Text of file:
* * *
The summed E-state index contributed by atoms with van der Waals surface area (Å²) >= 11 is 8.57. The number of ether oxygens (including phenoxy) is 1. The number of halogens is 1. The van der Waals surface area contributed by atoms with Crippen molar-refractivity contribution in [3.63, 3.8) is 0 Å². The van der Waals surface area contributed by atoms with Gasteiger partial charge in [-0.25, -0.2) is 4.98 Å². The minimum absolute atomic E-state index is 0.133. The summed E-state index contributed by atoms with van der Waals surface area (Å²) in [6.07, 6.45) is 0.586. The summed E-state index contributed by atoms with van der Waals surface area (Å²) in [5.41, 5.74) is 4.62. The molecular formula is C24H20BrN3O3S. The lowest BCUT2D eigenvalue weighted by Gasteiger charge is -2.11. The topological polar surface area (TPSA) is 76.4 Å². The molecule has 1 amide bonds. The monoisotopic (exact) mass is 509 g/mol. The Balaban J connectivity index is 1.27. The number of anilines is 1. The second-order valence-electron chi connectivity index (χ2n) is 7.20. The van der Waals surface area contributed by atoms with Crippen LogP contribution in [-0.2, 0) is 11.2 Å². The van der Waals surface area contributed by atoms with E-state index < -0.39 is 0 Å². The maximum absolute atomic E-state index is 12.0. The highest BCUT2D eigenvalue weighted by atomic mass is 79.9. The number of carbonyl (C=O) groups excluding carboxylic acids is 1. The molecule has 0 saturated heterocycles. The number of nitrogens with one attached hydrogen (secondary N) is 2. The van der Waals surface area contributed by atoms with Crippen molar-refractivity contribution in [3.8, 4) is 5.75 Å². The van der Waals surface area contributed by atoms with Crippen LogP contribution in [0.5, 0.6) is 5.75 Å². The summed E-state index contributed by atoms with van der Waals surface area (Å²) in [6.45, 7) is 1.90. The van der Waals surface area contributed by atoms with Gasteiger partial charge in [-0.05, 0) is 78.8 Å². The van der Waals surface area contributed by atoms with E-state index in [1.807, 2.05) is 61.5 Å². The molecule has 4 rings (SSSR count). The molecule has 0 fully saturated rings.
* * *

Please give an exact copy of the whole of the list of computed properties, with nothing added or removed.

The summed E-state index contributed by atoms with van der Waals surface area (Å²) >= 11 is 8.57. The number of ether oxygens (including phenoxy) is 1. The number of halogens is 1. The van der Waals surface area contributed by atoms with Crippen molar-refractivity contribution in [3.63, 3.8) is 0 Å². The van der Waals surface area contributed by atoms with Gasteiger partial charge in [-0.25, -0.2) is 4.98 Å². The minimum absolute atomic E-state index is 0.133. The summed E-state index contributed by atoms with van der Waals surface area (Å²) in [6.07, 6.45) is 0.586. The summed E-state index contributed by atoms with van der Waals surface area (Å²) in [5.41, 5.74) is 4.62. The molecular formula is C24H20BrN3O3S. The lowest BCUT2D eigenvalue weighted by Gasteiger charge is -2.11. The topological polar surface area (TPSA) is 76.4 Å². The molecule has 1 amide bonds. The monoisotopic (exact) mass is 509 g/mol. The Balaban J connectivity index is 1.27. The number of anilines is 1. The second-order valence-electron chi connectivity index (χ2n) is 7.20. The van der Waals surface area contributed by atoms with Crippen LogP contribution in [-0.2, 0) is 11.2 Å². The van der Waals surface area contributed by atoms with E-state index < -0.39 is 0 Å². The maximum absolute atomic E-state index is 12.0. The highest BCUT2D eigenvalue weighted by atomic mass is 79.9. The number of carbonyl (C=O) groups excluding carboxylic acids is 1. The molecule has 0 saturated heterocycles. The number of nitrogens with one attached hydrogen (secondary N) is 2. The van der Waals surface area contributed by atoms with Crippen molar-refractivity contribution in [3.8, 4) is 5.75 Å². The van der Waals surface area contributed by atoms with Crippen LogP contribution in [0.5, 0.6) is 5.75 Å². The summed E-state index contributed by atoms with van der Waals surface area (Å²) in [6.45, 7) is 1.90. The van der Waals surface area contributed by atoms with Gasteiger partial charge in [-0.05, 0) is 78.8 Å². The van der Waals surface area contributed by atoms with E-state index in [1.807, 2.05) is 61.5 Å². The molecule has 4 rings (SSSR count). The molecule has 0 fully saturated rings.